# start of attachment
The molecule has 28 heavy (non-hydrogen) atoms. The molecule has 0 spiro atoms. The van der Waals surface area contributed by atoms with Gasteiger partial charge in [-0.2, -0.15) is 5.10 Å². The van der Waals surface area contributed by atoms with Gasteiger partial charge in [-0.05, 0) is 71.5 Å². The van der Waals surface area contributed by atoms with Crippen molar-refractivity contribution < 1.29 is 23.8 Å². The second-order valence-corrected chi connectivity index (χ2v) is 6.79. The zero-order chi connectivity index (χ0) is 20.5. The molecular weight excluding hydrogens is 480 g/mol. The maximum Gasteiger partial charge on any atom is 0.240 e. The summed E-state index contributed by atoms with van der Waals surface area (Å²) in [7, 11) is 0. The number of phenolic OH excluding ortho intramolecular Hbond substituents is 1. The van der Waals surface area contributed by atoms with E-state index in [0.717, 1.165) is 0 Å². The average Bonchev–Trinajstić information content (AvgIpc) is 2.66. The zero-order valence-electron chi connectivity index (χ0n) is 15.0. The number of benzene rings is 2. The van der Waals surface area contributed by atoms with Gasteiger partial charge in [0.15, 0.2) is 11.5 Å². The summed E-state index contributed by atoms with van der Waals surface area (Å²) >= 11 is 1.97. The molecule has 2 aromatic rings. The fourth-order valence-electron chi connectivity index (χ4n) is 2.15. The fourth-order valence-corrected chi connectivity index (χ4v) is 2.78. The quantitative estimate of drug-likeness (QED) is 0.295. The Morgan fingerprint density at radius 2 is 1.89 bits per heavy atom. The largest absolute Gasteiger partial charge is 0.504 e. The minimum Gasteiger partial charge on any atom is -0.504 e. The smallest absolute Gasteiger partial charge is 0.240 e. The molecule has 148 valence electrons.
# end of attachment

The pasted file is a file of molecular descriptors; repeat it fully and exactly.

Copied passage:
The molecule has 28 heavy (non-hydrogen) atoms. The molecule has 0 spiro atoms. The van der Waals surface area contributed by atoms with Gasteiger partial charge in [-0.2, -0.15) is 5.10 Å². The van der Waals surface area contributed by atoms with Gasteiger partial charge in [-0.05, 0) is 71.5 Å². The van der Waals surface area contributed by atoms with Crippen molar-refractivity contribution < 1.29 is 23.8 Å². The second-order valence-corrected chi connectivity index (χ2v) is 6.79. The zero-order chi connectivity index (χ0) is 20.5. The molecular weight excluding hydrogens is 480 g/mol. The maximum Gasteiger partial charge on any atom is 0.240 e. The summed E-state index contributed by atoms with van der Waals surface area (Å²) in [7, 11) is 0. The number of phenolic OH excluding ortho intramolecular Hbond substituents is 1. The van der Waals surface area contributed by atoms with E-state index in [0.717, 1.165) is 0 Å². The average Bonchev–Trinajstić information content (AvgIpc) is 2.66. The zero-order valence-electron chi connectivity index (χ0n) is 15.0. The number of benzene rings is 2. The van der Waals surface area contributed by atoms with Gasteiger partial charge in [0.15, 0.2) is 11.5 Å². The summed E-state index contributed by atoms with van der Waals surface area (Å²) >= 11 is 1.97. The molecule has 2 aromatic rings. The fourth-order valence-electron chi connectivity index (χ4n) is 2.15. The fourth-order valence-corrected chi connectivity index (χ4v) is 2.78. The quantitative estimate of drug-likeness (QED) is 0.295. The Morgan fingerprint density at radius 2 is 1.89 bits per heavy atom. The largest absolute Gasteiger partial charge is 0.504 e. The minimum Gasteiger partial charge on any atom is -0.504 e. The smallest absolute Gasteiger partial charge is 0.240 e. The molecule has 148 valence electrons.